This media noise was accompanied by a less noticeable, yet, perhaps more important (in the long term) activity of new expert groups formed mainly of persons having dubious professional reputation, like the authors of the document ‘Belarusian Nationalism against the Russian World. Final Report on the Activities of Extremist and Nationalist Organizations in Russia and the CIS’ presented in December 2015, as well as expert groups, which traditionally provide the Kremlin with expert reviews (e. g. the Higher School of Economics).

Activities of these groups mainly resulted from the opened channel of ‘soft power’ in 2014, when the Kremlin switched to attempts to pattern after the policies of western countries and foundations aimed at supporting non-governmental organizations, the mass media, think tanks etc. (including those in the neighboring countries). In April 2015, the Russian President signed a directive on state grants to NGOs in 2015.8 Old and new expert groups, including those pursuing the informational expansion of the ‘Russian World’, expectedly rushed into the opened channel right away.

Military cooperation

Economic problems and disagreements, and also the quite nervous reaction to the plan to place a Russian airbase in Belarus9 did not affect the military cooperation, which has developed normally.

A joint air defense exercise was held on September 10, and the next one was planned. In general, the nearest future of the airbase was decided as Belarus preferred it be: the deployment was postponed indefinitely, and the two governments agreed on procedures related to the urgent protection of Belarus’ airspace by Russian troops.

In January 2016, the Russian leadership approved a draft intergovernmental agreement with Belarus on the joint technical support for the regional force grouping.10 According to the draft, in times of peace, the Russian Defense Ministry accumulates and stores reserves of arms and materiel at its own stationary facilities, and only in case of an immediate aggressive threat moves them to Belarus. The use of the material and technical base of Belarus in wartime will be regulated by a separate agreement.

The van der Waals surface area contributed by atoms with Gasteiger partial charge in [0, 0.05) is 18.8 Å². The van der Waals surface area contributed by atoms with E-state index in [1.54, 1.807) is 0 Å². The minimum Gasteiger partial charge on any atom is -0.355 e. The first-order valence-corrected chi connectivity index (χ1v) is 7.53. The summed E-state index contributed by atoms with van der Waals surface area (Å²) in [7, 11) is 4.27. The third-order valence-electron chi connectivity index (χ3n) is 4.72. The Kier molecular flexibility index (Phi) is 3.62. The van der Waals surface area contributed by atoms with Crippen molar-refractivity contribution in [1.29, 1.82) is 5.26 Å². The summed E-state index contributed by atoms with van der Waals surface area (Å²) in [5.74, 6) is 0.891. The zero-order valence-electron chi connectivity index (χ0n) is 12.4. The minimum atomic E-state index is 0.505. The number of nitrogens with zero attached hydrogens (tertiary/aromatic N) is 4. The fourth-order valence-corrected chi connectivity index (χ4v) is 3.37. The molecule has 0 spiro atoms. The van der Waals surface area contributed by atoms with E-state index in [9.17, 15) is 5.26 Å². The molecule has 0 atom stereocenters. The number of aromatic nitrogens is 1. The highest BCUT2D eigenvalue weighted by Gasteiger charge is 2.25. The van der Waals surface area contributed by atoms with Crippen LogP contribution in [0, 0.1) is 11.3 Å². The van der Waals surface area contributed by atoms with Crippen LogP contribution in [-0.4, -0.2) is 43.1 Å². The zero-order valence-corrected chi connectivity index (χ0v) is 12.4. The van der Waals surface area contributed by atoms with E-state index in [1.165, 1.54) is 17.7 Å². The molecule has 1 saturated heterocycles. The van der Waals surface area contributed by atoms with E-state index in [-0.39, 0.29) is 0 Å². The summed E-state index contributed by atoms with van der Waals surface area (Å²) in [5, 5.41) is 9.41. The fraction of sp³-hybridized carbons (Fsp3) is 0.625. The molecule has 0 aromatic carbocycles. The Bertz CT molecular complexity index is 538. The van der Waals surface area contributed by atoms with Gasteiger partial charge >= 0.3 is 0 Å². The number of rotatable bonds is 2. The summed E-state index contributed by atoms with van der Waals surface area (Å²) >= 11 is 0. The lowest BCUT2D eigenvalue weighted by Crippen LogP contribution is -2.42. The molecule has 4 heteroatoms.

On June 16, Belarus signed a contract with Russian Helicopters on a supply of twelve Mi-8MTV-5 military transport helicopters to the Belarusian army “on the same conditions and with the same specifications as for the Russian armed forces.” In June, Belarusian Defense Minister Andrei Ravkov said that four divisions of Russian air defense missile systems S-300 would take up duty in Belarus by the end of 2015. The divisions arrived in early February 2016. The deliveries of S-400 are under discussion.


The economic cooperation will largely depend on the effects of the ongoing recession, which will be partly mitigated by the direct financial support in the form of loans and lifting of some restrictions on supplies of Belarusian commodities.

Direct contacts with the heads of Russian regions are likely to play a certain (but not determining) role in the restoration of exports to the Russian Federation.

In 2016, the political cooperation will most likely be maintained in a friendly atmosphere. In that case, Belarus will try to increase its role as Russia’s advocate in the relations with the outside world (in particular, Ukraine, Turkey and the European Union), and a lobbyist of EEU interests in the relations with some nations and international organizations (India, Vietnam and the United Nations).

A certain revitalization of the relations within the Union State is also possible. In 2016, the Union members will work on a joint military doctrine. This work is likely to take the whole year.